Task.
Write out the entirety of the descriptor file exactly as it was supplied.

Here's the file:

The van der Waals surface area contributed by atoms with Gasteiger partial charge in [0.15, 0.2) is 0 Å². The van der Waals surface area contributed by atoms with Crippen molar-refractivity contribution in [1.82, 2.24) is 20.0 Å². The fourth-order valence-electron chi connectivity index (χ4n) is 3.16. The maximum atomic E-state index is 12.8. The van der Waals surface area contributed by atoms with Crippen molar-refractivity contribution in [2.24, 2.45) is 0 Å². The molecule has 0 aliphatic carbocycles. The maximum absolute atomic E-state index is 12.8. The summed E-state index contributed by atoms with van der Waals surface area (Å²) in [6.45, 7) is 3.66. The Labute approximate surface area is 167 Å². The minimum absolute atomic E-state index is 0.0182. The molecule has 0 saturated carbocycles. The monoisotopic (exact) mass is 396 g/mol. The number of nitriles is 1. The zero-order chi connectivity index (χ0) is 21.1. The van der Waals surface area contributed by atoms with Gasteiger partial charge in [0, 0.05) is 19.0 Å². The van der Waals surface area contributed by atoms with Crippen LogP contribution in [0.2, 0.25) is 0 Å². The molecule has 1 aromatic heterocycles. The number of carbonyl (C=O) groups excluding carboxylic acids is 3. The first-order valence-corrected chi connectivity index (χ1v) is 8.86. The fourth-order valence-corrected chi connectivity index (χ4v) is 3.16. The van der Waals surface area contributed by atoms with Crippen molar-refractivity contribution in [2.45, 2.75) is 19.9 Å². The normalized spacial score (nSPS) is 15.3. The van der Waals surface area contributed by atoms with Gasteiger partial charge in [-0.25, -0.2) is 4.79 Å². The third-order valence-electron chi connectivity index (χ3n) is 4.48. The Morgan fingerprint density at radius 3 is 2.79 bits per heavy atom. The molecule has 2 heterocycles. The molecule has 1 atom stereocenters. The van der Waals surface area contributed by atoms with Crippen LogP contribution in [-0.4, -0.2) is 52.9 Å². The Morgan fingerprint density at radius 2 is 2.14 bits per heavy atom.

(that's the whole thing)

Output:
The van der Waals surface area contributed by atoms with Gasteiger partial charge in [0.15, 0.2) is 0 Å². The van der Waals surface area contributed by atoms with Crippen molar-refractivity contribution in [1.82, 2.24) is 20.0 Å². The fourth-order valence-electron chi connectivity index (χ4n) is 3.16. The maximum atomic E-state index is 12.8. The van der Waals surface area contributed by atoms with Crippen molar-refractivity contribution in [2.24, 2.45) is 0 Å². The molecule has 0 aliphatic carbocycles. The maximum absolute atomic E-state index is 12.8. The summed E-state index contributed by atoms with van der Waals surface area (Å²) in [6.45, 7) is 3.66. The Labute approximate surface area is 167 Å². The minimum absolute atomic E-state index is 0.0182. The molecule has 0 saturated carbocycles. The monoisotopic (exact) mass is 396 g/mol. The number of nitriles is 1. The zero-order chi connectivity index (χ0) is 21.1. The van der Waals surface area contributed by atoms with Gasteiger partial charge in [0, 0.05) is 19.0 Å². The van der Waals surface area contributed by atoms with Crippen LogP contribution in [0.2, 0.25) is 0 Å². The molecule has 1 aromatic heterocycles. The number of carbonyl (C=O) groups excluding carboxylic acids is 3. The first-order valence-corrected chi connectivity index (χ1v) is 8.86. The fourth-order valence-corrected chi connectivity index (χ4v) is 3.16. The van der Waals surface area contributed by atoms with Crippen molar-refractivity contribution in [2.45, 2.75) is 19.9 Å². The normalized spacial score (nSPS) is 15.3. The van der Waals surface area contributed by atoms with Gasteiger partial charge in [-0.25, -0.2) is 4.79 Å². The third-order valence-electron chi connectivity index (χ3n) is 4.48. The Morgan fingerprint density at radius 3 is 2.79 bits per heavy atom. The molecule has 2 heterocycles. The molecule has 1 atom stereocenters. The van der Waals surface area contributed by atoms with Crippen LogP contribution in [-0.4, -0.2) is 52.9 Å². The Morgan fingerprint density at radius 2 is 2.14 bits per heavy atom.